But the reality is that there are also open source software titles that are much better looking than their proprietary alternatives due to the control they offer. For example, lets compare Windows 7 to a popular Linux distribution. Windows 7 presents a pleasant enough looking desktop. As far as desktop computing goes, I’ve never had any complaints here. However, this desktop experience is very limited and locked down.
So while I can make minimal changes to the Windows desktop, Linux allows me to choose a completely different desktop altogether. I don't mean changing themes, I mean I can install KDE onto my Gnome desktop simply by using my package manager. At no time did I have to open a browser and download a ton of packages manually. This allows me to make the open source Linux desktop as ugly or attractive as I'd like it to be.
If you find the Windows 7 desktop to be ugly, you will not be able to make these sorts of changes without a LOT of searching on your favorite search engine. Therefore if you consider Windows 7 to be ugly, then you'll have to take some fairly radical steps to correct the issue. That is, unless a simple theme change is enough for you.
Open source doesn't make support difficult
With many proprietary applications, you may find that your support options are limited. Obviously, you may be able to find forums or how-to websites to help with specific issues. However, if you're looking for a company to provide you with authorized support for proprietary software, your options are likely to be limited to those approved by the original software vendor.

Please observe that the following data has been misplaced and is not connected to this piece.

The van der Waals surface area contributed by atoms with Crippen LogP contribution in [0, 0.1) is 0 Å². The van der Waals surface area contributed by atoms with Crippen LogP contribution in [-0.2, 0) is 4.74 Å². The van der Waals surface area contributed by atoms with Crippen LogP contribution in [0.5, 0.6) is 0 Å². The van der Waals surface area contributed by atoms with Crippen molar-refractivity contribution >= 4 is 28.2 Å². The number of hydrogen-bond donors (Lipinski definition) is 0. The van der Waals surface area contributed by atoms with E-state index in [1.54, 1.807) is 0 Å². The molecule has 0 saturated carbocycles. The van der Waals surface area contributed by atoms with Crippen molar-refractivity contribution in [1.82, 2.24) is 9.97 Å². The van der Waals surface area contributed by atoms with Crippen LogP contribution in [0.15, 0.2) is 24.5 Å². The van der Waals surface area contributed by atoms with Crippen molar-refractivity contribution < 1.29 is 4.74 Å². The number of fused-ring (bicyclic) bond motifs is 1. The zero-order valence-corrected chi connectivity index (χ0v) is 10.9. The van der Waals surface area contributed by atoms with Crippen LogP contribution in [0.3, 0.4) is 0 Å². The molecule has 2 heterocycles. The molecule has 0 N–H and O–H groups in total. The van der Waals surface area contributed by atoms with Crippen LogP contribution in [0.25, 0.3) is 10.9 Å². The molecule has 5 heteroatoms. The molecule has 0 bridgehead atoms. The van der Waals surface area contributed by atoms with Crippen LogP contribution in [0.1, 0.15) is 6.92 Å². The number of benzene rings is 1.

On the open source front, however, there are countless options available. Even if the developer of a particular software title ceases to update it, you can always hire someone else to pickup where the original developer left off.
This is the kind of support that really differentiates proprietary vs. open source software solutions. It's one thing to offer support on maintaining a software title, but keeping it up to date requires a completely different level of support. This is an area that I think open source software shines in. And because of this, the freedom to make open source software easier to use is always an option for those willing to support it.
And there we have it: clearly, open source software is just as usable as its proprietary counterparts. As a matter of fact, I believe that when you consider the ability to customize open source software at the developer level, any ease of use issues are a mere freelance development job away from being fixed.